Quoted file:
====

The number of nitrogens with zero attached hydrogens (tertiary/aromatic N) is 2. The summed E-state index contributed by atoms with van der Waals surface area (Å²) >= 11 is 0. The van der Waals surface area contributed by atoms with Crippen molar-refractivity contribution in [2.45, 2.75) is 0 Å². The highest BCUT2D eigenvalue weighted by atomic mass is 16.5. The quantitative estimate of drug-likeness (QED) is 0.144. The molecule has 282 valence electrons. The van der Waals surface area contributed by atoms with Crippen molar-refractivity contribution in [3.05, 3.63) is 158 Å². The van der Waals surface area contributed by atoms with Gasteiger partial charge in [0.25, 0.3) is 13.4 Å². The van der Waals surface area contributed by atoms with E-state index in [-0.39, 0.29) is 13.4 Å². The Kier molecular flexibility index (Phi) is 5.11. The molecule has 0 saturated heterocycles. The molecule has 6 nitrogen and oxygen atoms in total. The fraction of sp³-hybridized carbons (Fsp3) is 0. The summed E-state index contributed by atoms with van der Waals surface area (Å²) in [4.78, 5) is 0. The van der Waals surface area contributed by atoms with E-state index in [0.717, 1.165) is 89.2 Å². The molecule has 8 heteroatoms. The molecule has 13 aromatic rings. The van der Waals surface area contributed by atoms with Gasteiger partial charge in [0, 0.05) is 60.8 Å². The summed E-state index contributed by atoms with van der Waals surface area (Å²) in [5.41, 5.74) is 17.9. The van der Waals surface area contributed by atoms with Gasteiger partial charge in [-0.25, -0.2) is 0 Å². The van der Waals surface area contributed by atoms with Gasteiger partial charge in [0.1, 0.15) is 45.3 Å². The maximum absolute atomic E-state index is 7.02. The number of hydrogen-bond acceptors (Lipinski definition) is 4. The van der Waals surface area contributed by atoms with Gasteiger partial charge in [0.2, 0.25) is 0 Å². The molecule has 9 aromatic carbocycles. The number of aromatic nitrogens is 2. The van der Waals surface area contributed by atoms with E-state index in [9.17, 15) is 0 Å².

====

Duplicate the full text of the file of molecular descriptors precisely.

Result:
The number of nitrogens with zero attached hydrogens (tertiary/aromatic N) is 2. The summed E-state index contributed by atoms with van der Waals surface area (Å²) >= 11 is 0. The van der Waals surface area contributed by atoms with Crippen molar-refractivity contribution in [2.45, 2.75) is 0 Å². The highest BCUT2D eigenvalue weighted by atomic mass is 16.5. The quantitative estimate of drug-likeness (QED) is 0.144. The molecule has 282 valence electrons. The van der Waals surface area contributed by atoms with Crippen molar-refractivity contribution in [3.05, 3.63) is 158 Å². The van der Waals surface area contributed by atoms with Gasteiger partial charge in [0.25, 0.3) is 13.4 Å². The van der Waals surface area contributed by atoms with E-state index in [-0.39, 0.29) is 13.4 Å². The Kier molecular flexibility index (Phi) is 5.11. The molecule has 0 saturated heterocycles. The molecule has 6 nitrogen and oxygen atoms in total. The fraction of sp³-hybridized carbons (Fsp3) is 0. The summed E-state index contributed by atoms with van der Waals surface area (Å²) in [4.78, 5) is 0. The van der Waals surface area contributed by atoms with E-state index in [0.717, 1.165) is 89.2 Å². The molecule has 8 heteroatoms. The molecule has 13 aromatic rings. The van der Waals surface area contributed by atoms with Gasteiger partial charge in [0, 0.05) is 60.8 Å². The summed E-state index contributed by atoms with van der Waals surface area (Å²) in [5.41, 5.74) is 17.9. The van der Waals surface area contributed by atoms with Gasteiger partial charge in [-0.25, -0.2) is 0 Å². The van der Waals surface area contributed by atoms with Gasteiger partial charge in [0.1, 0.15) is 45.3 Å². The maximum absolute atomic E-state index is 7.02. The number of hydrogen-bond acceptors (Lipinski definition) is 4. The van der Waals surface area contributed by atoms with Gasteiger partial charge in [0.2, 0.25) is 0 Å². The molecule has 9 aromatic carbocycles. The number of aromatic nitrogens is 2. The van der Waals surface area contributed by atoms with E-state index in [9.17, 15) is 0 Å².